Major manufacturers of smartphones that are grappling with a slowing market are already running out of features that can attract users to purchase their latest gadgets.
Currently, they are turning to emojis to display the capabilities for augmented reality (AR) of the handsets of their companies.
Apple was the first one to introduce an AR emoji feature. It is called Animoji and was featured on the iPhone X of last year. The 3-D sensor of the device that is located on the front is able to pick up the facial movement of the user and copied it via an animated emoji.
Samsung followed the lead of Apple with the company’s own answer. It is called AR Emoji, and it was introduced when Samsung released its flagship smartphone Galaxy S9 on Sunday. The said feature allows people to take a selfie and the software of the phone makes it into a custom avatar that imitates the movement of the face of the user.
On Monday, Sony also launched a smartphone at the Mobile World Congress that was held in Barcelona, Spain. The new smartphone is called the Xperia XZ2. It has a feature that allows people to scan their faces and create a 3-D avatar.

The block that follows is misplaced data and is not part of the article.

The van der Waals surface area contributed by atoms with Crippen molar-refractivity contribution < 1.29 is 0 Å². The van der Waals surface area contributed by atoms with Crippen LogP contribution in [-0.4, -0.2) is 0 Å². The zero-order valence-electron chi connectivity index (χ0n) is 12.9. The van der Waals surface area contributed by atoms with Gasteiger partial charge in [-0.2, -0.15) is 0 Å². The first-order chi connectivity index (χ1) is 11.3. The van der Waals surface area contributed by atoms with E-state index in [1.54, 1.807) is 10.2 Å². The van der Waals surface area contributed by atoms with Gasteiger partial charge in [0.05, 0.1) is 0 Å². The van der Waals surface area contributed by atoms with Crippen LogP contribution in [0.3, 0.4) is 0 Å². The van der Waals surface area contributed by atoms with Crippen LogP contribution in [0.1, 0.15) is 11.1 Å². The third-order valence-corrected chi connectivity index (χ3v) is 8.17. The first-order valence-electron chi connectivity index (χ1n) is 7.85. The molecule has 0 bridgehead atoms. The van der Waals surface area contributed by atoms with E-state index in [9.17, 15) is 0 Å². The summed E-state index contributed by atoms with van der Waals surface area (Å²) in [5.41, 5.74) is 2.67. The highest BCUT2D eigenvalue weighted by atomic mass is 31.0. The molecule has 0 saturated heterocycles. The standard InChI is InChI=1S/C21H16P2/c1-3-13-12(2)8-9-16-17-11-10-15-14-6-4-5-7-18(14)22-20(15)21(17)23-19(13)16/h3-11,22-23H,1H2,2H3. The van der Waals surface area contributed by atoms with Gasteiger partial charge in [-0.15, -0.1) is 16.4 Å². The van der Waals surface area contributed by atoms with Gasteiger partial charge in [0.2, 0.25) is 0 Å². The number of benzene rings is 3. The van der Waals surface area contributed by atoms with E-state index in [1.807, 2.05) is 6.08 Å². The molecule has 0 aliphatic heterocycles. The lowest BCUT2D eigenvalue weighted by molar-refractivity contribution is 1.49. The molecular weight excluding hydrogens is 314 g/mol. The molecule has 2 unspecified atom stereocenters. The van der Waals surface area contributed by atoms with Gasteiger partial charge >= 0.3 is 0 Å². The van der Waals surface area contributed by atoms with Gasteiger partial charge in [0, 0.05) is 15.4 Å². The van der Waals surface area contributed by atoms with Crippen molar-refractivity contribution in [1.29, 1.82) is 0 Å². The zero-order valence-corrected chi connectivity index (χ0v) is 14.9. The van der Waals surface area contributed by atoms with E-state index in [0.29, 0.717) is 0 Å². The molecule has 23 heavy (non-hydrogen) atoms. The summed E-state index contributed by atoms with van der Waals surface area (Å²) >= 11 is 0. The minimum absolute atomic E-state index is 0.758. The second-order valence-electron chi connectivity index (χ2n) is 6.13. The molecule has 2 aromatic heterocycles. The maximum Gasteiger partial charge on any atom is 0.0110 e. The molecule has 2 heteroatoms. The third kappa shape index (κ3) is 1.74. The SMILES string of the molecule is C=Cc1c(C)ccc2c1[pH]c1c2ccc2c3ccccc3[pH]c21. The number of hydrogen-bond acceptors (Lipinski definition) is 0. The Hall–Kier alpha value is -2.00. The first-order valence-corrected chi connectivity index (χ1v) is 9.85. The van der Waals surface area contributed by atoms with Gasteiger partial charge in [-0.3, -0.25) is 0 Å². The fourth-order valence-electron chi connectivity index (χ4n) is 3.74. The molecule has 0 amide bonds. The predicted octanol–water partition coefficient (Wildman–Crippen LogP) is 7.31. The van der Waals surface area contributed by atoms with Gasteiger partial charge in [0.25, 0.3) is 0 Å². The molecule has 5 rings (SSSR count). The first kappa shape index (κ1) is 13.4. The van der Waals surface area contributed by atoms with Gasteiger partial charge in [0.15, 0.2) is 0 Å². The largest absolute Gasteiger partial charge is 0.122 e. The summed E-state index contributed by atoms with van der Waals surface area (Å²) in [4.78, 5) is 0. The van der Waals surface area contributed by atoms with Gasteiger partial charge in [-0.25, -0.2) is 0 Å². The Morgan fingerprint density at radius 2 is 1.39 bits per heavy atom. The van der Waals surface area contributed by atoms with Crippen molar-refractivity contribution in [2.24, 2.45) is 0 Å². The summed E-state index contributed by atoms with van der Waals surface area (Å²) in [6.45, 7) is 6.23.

These custom avatars and emojis are an example of a use case for augmented reality, a feature that most smartphone manufacturers have tackled. Tim Cook, the CEO of Apple, informed CNBC last year that AR would make the iPhone “even more essential.” In 2017, Apple released a series of tools for the developers to create AR applications. Google also did the same.
AR may still be considered as a misunderstood technology, and analysts say that starting with emojis is a form to educate people about how the said technology can be utilised.
The research director for European mobile devices at IDC, Francisco Jeronimo, stated: “Emojis are the easiest and quickest way manufacturers can bring something to end users around AR capabilities that consumers get straight away.”
The all-new features and a renewed focus on the capabilities of the cameras for makers of smartphones come as they attempt to convince the users to upgrade to the latest and higher-priced phones, despite a slowing market.
According to data from Gartner, Global sales of smartphones recorded a decline for the first-time ever during the fourth quarter of last year with Apple and Samsung both observing a decline.